The euro strengthened against most major currencies in the early European session on Tuesday, after data showed that Germany’s private sector expanded at the strongest pace in eight months in March.
Data from Markit Economics showed that Germany’s composite Purchasing Managers’ Index rose to 55.3 from 53.8 in February. The growth has stretched to 23 months and the latest rate of expansion was the most marked since July last year.
The PMI for the service sector rose more-than-expected to a six-month high of 55.3 in March from 54.7 in February. The expected score was 55.
The manufacturing PMI came in at 52.4 versus 51.1 in February. The score was above the expected level of 51.5.
The currency showed little reaction to the Eurozone PMI data, that came after German PMI data.
Data from Markit Economics also showed that Eurozone private sector grew at the fastest pace in almost four years in March. The flash composite PMI rose more-than-expected to 54.1 in March from 53.3 in February. The index rose for the fourth consecutive month to reach the highest since May 2011. The reading stayed above the forecast of 53.6.
At 53.3, the average PMI reading for the first quarter was the highest since the second quarter of last year.
The services PMI came in at 54.3 in March, a 46-month high. Economists had forecast the index to rise to 53.9 from 53.7 in February.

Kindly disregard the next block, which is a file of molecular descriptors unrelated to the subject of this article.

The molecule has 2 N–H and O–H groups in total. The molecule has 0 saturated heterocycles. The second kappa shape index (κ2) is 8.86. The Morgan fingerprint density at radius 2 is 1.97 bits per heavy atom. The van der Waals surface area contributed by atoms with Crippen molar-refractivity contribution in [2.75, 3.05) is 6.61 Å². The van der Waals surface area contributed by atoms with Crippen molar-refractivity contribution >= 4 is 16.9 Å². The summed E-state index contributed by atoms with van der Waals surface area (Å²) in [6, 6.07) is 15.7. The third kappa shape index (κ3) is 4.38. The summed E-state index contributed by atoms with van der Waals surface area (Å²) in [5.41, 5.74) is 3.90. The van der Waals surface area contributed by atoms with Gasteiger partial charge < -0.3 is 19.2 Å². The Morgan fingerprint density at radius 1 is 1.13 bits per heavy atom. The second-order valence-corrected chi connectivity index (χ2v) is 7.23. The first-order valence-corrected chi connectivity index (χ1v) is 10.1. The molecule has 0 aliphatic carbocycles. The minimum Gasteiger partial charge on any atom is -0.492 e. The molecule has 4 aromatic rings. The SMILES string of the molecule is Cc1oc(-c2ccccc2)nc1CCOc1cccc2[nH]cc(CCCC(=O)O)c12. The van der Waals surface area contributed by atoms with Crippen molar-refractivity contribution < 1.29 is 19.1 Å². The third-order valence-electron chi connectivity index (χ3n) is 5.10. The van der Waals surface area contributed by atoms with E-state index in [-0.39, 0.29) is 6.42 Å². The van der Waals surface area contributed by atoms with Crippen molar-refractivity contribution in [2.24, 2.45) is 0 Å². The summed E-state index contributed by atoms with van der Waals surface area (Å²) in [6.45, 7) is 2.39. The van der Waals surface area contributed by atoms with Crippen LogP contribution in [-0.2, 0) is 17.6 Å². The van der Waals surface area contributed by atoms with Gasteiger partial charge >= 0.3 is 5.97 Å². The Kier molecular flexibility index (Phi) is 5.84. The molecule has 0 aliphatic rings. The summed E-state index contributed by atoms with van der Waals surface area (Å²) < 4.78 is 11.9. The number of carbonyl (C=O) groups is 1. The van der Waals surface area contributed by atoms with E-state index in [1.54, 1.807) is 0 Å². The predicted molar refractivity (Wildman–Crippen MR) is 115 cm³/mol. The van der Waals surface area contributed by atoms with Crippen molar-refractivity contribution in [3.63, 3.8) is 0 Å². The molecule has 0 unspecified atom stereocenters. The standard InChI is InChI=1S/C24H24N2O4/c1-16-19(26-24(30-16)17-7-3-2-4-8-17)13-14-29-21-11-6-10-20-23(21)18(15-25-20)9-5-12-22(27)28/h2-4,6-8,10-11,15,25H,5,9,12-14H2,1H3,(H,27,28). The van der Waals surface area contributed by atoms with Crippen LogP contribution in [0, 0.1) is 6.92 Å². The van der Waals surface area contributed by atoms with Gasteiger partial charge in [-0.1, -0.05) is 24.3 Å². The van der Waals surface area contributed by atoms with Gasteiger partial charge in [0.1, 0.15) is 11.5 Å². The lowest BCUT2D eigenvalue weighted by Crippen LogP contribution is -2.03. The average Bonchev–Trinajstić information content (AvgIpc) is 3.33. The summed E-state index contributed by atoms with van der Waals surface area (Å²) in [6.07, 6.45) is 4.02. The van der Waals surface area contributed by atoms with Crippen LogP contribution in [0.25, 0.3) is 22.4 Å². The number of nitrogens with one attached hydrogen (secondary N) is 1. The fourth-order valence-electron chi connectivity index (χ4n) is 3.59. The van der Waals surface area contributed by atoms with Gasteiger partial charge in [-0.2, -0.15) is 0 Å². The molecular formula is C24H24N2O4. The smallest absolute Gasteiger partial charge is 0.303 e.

Investors are also waiting for progress in Greece’s debt negotiations as Greek Prime Minister Alexis Tsipras meets leaders of Germany’s opposition Left and Green parties later today.
German chancellor Angela Merkel, who held face to face talks with Tsipras for the first time on Monday, said that Greece’s reform proposals would be evaluated by the finance ministers of the euro zone, rather than by Berlin alone.
In the early European session today, the euro rose to more than a 4-week high of 0.7351 against the pound, from an early low of 0.7302. If the euro extends its uptrend, it is likely to find resistance around the 0.76 area.
Against the U.S. and the Canadian dollars, the euro advanced to 6-day highs of 1.0999 and 1.3738 from early lows of 1.0903 and 1.3668, respectively. The euro is likely to find resistance around 1.15 against the greenback and 1.40 against the loonie.
Moving away from early lows of 130.48 against the yen and 1.4246 against the NZ dollar, the euro rose to a 6-day high of 131.40 and a 4-day high of 1.4353, respectively. The euro may test resistance near 136.02 against the yen and 1.49 against the kiwi.
The euro edged up to 1.3952 against the Australian dollar, from an early low of 1.3859. On the upside, 1.42 is seen as the next resistance level for the euro.
Looking ahead, U.S. CPI and new home sales for February, house price index for January and Markit’s manufacturing PMI for March are due in the New York session.
At 5:05 am ET, European Central Bank Vice President Vitor Constancio takes part in a panel discussion titled “The Future of International Monetary Policy and its Impact on Global Economic Recovery” at the International Financial Services Forum, in London. Subsequently, U.S. Federal Reserve Bank of St. Louis President James Bullard is also expected to participate in this panel discussion after an hour.
by RTT Staff Writer
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